The UN secretary-general's efforts to find a compromise on Afghanistan are showing signs of progress. Secretary-General Javier Perez de Cuellar is not expected to make a sudden or dramatic announcement. But, inch by inch, a solution is being worked out that would restore Afghanistan's independence and self-determination.
According to highly placed sources, a second round of Afghanistan talks in Geneva between Afghan Foreign Minister Shah Muhammad Dost and Pakistani Foreign Minister Sahibzada Yakub Kahn has made progress toward a comprehensive settlement. Perez de Cuellar's representative, Diego Cordovez, has been the interlocutor for these talks.
The draft of a package that sets out the principles and objectives of an agreement is near completion. It contains specific provisions and a time frame for implementation, focusing on arrangements concerning:
* The gradual withdrawal of Soviet troops from Afghanistan.
* The gradual but unimpeded return of the refugees.
* The announcement of international guarantees of noninterference in Afghan internal matters as well as Afghanistan's proclaiming itself strictly neutral and nonaligned.
The agreement establishes a specific schedule for each of these ''steps.''
According to informed observers of the process, various strings of the package remain loose. ''The word 'time frame' is used in the Geneva communique but in a vague manner, without specifying what it is supposed to relate,'' says one analyst. But the glass that looks half-empty to some looks half-full to others and the same diplomat admits that ''two years ago Afghan authorities refused to even use the word refugees.''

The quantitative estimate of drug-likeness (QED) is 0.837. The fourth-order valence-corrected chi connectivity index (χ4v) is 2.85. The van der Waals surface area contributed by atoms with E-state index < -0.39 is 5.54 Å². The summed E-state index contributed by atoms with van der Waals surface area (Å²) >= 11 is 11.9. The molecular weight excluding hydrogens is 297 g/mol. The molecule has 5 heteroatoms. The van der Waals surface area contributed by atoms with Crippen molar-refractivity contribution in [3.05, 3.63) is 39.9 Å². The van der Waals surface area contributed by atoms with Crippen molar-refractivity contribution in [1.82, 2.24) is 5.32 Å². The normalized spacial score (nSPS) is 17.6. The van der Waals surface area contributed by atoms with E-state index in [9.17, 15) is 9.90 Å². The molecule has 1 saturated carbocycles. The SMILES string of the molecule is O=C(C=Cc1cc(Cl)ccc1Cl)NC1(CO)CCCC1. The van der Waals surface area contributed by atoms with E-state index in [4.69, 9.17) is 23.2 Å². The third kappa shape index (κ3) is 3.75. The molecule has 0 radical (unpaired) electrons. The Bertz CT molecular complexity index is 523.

A key question lurking in the background of the discussions is whether the Soviet Union would eventually be willing to replace the Babrak Karmal regime by a broader-based one and whether it will be able to get the rebels - now diplomatically referred to as ''refugees'' - to support and even to take part in such a regime.
According to reliable sources, Soviet officials have talked periodically to the former King of Afghanistan, Muhammad Zahir Shah, who lives in Rome and who could act as an umbrella under which a national consensus could be glued together. This seems to indicate that the Soviet Union is seeking ways to extricate itself from the Afghan hornets' nest.
Many observers say that an improvement in US-Soviet relations and a more stable Middle East are essential to a political solution in Afghanistan. ''The Soviet Union wants out of Afghanistan, but not at any price, and as long as US-USSR tensions remain as serious as they are now, there is little likelihood of a Soviet pullout from Afghanistan,'' says an Asian ambassador.
''It may take a year or two until we get there, but we are watching step-by-step movement in that direction,'' says a high-ranking Western diplomat.
The Geneva talks have been suspended to enable the delegations to consult their capitals, but will resume June 16.